ASAP’s flagship project in the area of financial transparency and integrity is the Illicit Financial Flows (IFF) Project.
The Illicit Financial Flows (IFF) Project
ASAP’s IFF project aims to establish a financial transparency and IFF-curtailing goal as part of the post-MDG framework. Its key objectives are to:
- Produce research-based policy papers that argue for and articulate a politically feasible IFF goal
- Build a broad coalition of academics, civil society organizations and corporations that will support the IFF goal
- Present and promote the IFF goal in the upcoming UNDP thematic consultations on the post-MDG framework.
What are illicit financial flows (IFFs) and why should we care about them?
For the purposes of our project, illicit financial flows are cross-border financial flows that leave developing countries and go to developed countries, contrary to (the letter and spirit) of domestic and international laws. There are three broad types of illicit flows: corrupt, including the proceeds of bribery and theft; criminal, including the proceeds of activities such as drug and human trafficking; and trade-related, including different kinds of tax-avoiding activities. It is estimated that, every year, $1 trillion is spirited out of developing countries through corruption, smuggling, money laundering, and corporate tax evasion. These illicit flows dwarf the flow of development assistance to developing countries, and are said to have removed $10 for every dollar spent on overall development aid, and $80 for every dollar spent on basic social services. By taking advantage of weak rules governing financial transactions, corporations, racketeers, and corrupt officials do not merely enrich themselves. They aggravate poverty and oppression by weakening the institutions that are intended to sustain the rights and livelihoods of the poor. This deprivation constitutes a massive violation of human rights.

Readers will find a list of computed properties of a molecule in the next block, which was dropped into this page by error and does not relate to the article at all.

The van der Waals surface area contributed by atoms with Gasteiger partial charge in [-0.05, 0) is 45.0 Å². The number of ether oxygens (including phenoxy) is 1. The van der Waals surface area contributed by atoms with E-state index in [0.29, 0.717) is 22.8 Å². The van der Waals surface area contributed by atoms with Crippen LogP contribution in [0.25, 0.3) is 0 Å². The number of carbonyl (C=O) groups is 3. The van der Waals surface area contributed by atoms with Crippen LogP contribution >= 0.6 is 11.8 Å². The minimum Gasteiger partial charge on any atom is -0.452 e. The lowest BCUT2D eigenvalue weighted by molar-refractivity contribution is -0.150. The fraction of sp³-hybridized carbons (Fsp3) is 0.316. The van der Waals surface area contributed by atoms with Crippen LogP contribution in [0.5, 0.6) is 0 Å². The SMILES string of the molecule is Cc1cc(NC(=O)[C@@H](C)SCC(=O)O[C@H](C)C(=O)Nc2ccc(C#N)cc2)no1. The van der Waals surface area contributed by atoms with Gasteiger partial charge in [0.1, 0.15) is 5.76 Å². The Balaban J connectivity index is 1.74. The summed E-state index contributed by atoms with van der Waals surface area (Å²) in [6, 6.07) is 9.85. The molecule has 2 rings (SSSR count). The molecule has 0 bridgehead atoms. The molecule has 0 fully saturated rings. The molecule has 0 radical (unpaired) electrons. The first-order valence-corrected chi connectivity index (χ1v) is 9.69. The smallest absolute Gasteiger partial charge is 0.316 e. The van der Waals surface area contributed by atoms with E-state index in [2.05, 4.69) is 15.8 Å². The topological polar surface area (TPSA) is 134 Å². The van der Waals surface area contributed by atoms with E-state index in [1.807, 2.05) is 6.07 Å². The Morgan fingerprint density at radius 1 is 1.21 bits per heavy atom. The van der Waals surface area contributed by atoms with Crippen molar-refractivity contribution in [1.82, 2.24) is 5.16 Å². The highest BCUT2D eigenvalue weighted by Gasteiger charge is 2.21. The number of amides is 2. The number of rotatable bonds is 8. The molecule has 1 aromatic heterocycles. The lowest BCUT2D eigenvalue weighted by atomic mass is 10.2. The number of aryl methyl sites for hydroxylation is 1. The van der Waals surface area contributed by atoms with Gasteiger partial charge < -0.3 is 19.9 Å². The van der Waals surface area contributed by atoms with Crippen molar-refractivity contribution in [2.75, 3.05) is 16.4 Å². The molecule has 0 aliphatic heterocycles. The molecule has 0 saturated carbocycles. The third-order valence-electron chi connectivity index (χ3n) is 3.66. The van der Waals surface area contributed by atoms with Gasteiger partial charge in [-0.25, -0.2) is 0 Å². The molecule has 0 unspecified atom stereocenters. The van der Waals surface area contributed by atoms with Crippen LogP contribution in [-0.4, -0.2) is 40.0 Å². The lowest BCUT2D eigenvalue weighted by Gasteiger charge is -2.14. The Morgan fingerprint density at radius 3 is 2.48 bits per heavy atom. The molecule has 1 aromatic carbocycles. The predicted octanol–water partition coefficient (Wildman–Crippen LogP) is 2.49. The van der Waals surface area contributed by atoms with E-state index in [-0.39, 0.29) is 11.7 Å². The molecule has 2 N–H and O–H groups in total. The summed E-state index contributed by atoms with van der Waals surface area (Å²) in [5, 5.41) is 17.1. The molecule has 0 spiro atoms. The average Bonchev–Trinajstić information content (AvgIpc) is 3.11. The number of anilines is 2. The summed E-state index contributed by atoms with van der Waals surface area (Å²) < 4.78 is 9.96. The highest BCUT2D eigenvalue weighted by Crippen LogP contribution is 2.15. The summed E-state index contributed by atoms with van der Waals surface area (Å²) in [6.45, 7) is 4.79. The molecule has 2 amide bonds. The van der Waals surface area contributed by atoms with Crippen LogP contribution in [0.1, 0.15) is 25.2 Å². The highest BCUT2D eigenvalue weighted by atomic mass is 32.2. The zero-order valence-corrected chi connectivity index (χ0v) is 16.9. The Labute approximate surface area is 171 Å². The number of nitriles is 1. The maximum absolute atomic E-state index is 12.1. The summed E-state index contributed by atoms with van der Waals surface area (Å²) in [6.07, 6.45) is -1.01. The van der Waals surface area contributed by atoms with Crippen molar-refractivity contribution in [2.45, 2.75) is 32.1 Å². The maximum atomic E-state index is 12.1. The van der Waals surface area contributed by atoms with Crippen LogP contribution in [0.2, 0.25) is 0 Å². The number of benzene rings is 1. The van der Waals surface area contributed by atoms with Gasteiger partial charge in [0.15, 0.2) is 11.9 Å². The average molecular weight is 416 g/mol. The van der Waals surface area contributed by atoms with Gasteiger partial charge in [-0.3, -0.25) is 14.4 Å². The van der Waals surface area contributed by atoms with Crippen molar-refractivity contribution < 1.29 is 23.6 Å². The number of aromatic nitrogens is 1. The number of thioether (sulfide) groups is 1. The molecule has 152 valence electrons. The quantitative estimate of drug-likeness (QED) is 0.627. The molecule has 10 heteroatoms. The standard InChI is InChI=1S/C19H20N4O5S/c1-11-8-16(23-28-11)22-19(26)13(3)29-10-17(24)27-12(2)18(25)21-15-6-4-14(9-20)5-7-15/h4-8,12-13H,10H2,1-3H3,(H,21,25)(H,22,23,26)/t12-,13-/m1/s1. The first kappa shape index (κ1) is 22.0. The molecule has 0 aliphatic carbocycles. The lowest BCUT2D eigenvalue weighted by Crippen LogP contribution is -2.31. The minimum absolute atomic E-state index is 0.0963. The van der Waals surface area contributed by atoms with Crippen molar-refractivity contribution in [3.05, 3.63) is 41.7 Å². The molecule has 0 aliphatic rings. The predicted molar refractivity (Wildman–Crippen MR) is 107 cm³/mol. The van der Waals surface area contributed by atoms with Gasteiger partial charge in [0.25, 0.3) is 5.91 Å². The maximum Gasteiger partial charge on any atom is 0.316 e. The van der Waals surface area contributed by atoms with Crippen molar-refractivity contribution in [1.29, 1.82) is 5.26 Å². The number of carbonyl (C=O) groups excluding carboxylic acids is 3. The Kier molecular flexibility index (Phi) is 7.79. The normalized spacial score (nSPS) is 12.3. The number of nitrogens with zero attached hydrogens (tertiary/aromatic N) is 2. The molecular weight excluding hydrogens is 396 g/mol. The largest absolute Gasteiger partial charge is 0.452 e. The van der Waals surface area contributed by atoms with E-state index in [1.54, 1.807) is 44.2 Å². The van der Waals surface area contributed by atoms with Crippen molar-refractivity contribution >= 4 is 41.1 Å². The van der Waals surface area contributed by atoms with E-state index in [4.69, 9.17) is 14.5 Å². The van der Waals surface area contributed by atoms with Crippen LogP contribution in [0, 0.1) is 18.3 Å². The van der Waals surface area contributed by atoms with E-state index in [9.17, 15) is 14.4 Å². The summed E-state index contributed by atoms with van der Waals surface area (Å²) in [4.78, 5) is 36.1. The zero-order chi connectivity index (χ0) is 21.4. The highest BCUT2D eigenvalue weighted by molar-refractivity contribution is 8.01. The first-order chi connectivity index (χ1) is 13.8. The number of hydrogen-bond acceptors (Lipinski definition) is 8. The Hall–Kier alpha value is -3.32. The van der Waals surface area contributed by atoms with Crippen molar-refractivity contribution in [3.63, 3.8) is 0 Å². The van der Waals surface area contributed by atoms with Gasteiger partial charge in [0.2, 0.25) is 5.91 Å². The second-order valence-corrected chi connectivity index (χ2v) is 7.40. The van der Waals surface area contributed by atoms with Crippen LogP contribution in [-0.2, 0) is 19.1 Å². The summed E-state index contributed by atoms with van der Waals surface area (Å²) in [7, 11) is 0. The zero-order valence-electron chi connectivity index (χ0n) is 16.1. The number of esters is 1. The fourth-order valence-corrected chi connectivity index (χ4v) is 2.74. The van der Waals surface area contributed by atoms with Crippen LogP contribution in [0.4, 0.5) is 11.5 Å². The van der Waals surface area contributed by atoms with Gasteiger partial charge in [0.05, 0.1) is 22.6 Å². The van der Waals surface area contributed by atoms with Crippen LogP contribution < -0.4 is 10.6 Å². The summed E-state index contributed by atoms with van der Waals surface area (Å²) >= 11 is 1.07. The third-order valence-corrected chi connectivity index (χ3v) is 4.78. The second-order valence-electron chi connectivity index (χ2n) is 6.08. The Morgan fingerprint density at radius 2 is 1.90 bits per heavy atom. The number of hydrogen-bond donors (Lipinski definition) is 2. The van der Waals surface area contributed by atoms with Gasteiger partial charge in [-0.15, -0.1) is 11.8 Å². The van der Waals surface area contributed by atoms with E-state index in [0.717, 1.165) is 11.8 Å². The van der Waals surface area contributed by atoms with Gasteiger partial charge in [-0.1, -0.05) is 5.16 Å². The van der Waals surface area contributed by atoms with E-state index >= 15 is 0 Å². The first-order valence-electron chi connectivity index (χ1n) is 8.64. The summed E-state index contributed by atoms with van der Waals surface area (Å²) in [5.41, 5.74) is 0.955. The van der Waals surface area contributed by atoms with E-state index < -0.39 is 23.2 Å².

To learn more about IFFs, and what has been done so far to curtail them, watch Global Financial Integrity (GFI) Director Raymond Baker’s address at the ASAP-sponsored Human Rights and Economic Justice conference at Yale University on October 18, 2013: